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If you look at a map of coastal British Columbia, you’re likely to quickly spot Haida Gwaii. This knife shaped cluster of 450 islands sits 80 km off the coast and is steeped in one of Canada’s most magical and unique cultures. With just a long weekend and a bit of effort, you can travel to the island and see old growth rainforests, flora and fauna you can’t see anywhere else, witness bald eagles, bears, whales, and sea lions and even long-standing totem poles carved by the island’s Haida peoples.
Here are five things you must do if you visit this incredible place:
Haida Gwaii is named such on behalf of the Haida Nation, a group of indigenous people that have occupied the archipelago for around 12,500 years. The Haida Heritage Centre at Kay Llnagaay just opened its doors in 2007 on an ancient village site. The 50,000 sq. ft heritage centre itself is designed to look like the oceanside Haida village that once stood in its place. On the site, Haida poles were raised by master Haida carvers, in front of the Haida Gwaii Museum, Performance House, Carving Shed, Canoe House, Eating House, and more. This is a must-visit if you make it to the islands.
Another crown jewel of the islands is the Gwaii Haanas National Park Reserve, National Marine Conservation Area Reserve, and Haida Heritage Site. This incredibly sacred region is protected from the seafloor to the mountaintops thanks to a partnership between the Haida Nation and Government of Canada (Parks Canada and Fisheries and Oceans Canada). Featuring still-standing and fallen totem poles, long houses, some of the largest trees on the planet, and a colourful, snorkel-friendly reefs, it’s no surprise the park reserve is consistently recognized as one of the best on the planet.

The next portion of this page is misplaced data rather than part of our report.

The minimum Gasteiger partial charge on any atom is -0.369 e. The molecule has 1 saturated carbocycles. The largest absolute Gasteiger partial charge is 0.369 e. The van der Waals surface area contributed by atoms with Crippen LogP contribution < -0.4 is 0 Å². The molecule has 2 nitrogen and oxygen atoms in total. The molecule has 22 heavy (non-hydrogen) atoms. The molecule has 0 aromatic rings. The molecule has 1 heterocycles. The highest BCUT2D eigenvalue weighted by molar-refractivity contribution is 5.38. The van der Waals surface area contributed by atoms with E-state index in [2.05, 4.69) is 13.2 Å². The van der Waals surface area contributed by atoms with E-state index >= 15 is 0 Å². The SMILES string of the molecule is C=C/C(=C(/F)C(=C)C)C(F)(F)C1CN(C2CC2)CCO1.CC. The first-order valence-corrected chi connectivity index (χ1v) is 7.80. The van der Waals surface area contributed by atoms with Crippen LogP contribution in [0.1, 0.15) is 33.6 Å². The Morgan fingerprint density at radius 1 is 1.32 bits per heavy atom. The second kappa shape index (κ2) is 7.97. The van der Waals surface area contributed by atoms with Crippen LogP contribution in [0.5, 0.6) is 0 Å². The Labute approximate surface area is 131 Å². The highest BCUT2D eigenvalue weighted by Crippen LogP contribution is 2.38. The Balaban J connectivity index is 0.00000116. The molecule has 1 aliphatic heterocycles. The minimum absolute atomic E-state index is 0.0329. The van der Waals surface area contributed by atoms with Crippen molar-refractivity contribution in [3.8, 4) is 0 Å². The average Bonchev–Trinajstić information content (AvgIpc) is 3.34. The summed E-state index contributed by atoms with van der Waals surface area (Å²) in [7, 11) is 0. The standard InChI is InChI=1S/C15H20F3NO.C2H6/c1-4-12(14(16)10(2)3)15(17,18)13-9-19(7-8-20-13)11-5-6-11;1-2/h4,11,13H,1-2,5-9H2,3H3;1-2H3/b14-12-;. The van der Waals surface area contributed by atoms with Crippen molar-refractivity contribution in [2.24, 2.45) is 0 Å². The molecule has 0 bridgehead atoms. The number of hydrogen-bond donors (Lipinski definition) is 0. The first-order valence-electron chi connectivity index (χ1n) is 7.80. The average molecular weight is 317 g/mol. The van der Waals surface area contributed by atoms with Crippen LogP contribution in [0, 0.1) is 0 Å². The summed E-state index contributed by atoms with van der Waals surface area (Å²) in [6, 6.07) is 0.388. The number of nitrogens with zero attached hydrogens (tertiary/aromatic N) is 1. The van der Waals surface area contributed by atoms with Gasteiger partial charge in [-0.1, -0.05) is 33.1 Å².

A former Haida Village located in the southwest corner of Gwaii Haanas, SGang Gwaay is a UNESCO World Heritage Site, National Historic Site of Canada and Haida Gwaii Watchmen site. It features an outstanding collection of Haida memorial and mortuary poles. Other Haida Gwaii Watchmen Sites such as Hlk’yah GawGa (Windy Bay) and K’uuna Llnagaay (Skedans) also offer views of standing poles, while Skedans, SGang Gwaay, and T’aanuu Llnagaay (Tanu) features many house pits of Haida longhouses. Be sure to make time to chat with the Haida Gwaii Watchmen. Watchmen are members of the Haida Nationwho live at the sites from May to September and share their personal stories and experiences while guarding these sacred sites. Seeing these incredible works of art and architecture amid the fog and lush rainforest is a rare, once-in-a-lifetime opportunity.
As you can imagine, the deep sea fishing on Haida Gwaii is some of the best in British Columbia. The island features many chartered tours and guides which can help you find local honey holes. Wildlife viewing opportunities include many flora and fauna and species that are distinct to the island. Bring your camera along as there is a good chance you’ll see black bears, sea lions, miniature sitka deer, grey whales, killer whales, dolphins, bald eagles, red throated loons, ancient murrelets and more.